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Three physicians’ groups have filed a federal lawsuit against the State of Florida, Gov. Rick Scott and several agency heads today, claiming that a recently signed gun law unconstitutionally violates physicians’ right to free speech.
Except in certain cases, the law forbids doctors from asking patients or their parents whether guns are kept in the home, and forbids the entering of such information in a patient’s medical record.
Legislators named the new law the “Privacy of Firearm Owners Act” out of a sense that doctors had no business asking patients if they own guns.
The doctors have a different name. In their complaint – see it below – they call it the “Physician Gag Law.”
Doctors, especially pediatricians, are trained to ask about gun ownership because of the proven difference that safe gun and ammunition storage can make to their patients.
Doug Hallward-Driemeier, a partner at Ropes & Gray LLP and co-counsel for the physicians, believes the law is a slam-dunk free-speech violation:
“This case is about the core principle of the First Amendment that the government cannot tell individual citizens what they can and cannot say.
Patients have a right to trust that doctors are providing their honest and best advice about matters of health and safety.
The Florida Legislature cannot require that doctors first put that advice through a government-approved filter.”
Hallward-Driermeier is representing three groups: The American Academy of Pediatrics, Florida Chapter; the American Academy of Family Physicians, Florida Chapter; and the American College of Physicians, Florida Chapter, as well as three named physicians.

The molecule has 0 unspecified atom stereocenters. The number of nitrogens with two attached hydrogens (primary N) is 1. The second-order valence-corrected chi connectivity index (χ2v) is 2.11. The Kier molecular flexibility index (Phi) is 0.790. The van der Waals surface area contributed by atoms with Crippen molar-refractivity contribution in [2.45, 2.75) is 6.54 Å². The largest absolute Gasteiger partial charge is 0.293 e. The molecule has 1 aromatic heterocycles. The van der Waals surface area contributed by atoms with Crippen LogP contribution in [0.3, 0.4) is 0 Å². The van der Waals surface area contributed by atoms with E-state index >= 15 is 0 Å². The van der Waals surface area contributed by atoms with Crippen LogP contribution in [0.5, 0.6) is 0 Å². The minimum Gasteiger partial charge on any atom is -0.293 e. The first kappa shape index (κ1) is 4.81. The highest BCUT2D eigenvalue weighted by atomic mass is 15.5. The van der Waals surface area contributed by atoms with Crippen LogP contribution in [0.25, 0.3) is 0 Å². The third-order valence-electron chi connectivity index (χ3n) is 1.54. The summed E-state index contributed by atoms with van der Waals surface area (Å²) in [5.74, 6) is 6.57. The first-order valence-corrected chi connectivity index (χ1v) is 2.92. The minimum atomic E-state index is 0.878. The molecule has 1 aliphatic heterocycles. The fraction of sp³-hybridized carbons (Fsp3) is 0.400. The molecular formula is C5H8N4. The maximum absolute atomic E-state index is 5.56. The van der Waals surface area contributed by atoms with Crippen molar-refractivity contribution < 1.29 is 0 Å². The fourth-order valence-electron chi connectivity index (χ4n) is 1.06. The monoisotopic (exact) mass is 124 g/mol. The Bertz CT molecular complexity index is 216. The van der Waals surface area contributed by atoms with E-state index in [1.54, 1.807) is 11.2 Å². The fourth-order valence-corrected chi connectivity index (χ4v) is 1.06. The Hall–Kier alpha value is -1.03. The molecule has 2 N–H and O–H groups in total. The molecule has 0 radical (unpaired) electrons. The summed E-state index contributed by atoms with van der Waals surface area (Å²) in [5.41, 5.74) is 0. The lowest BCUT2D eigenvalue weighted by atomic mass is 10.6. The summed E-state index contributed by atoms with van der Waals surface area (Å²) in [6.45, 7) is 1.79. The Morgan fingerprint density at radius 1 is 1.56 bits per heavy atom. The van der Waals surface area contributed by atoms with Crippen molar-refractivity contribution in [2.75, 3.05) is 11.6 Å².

They are Dr. Judith Schaechter, a Miami-based adolescent medicine specialist; Dr. Bernd Wollschlaeger, a North Miami Beach-based family practitioner, and Dr. Tommy Schechtman, a Palm Beach Gardens-based pediatrician.
The doctors say that the law will cost lives. An excerpt from the lawsuit:
From 1999 to 2007, 1,195 children and teens in Florida were shot and killed with firearms.
In a mere two-month span last year, from February 8, 2010 through March 26, 2010, four Florida children died from injuries accidentally inflicted by firearms. In one incident, an 11-year-old boy died after accidentally being shot in the face by his little brother; the boys had been sent to the parking lot outside their home to retrieve a hat from their father’s truck, and, while searching for it, the 10-year-old found a gun and shot and killed his brother.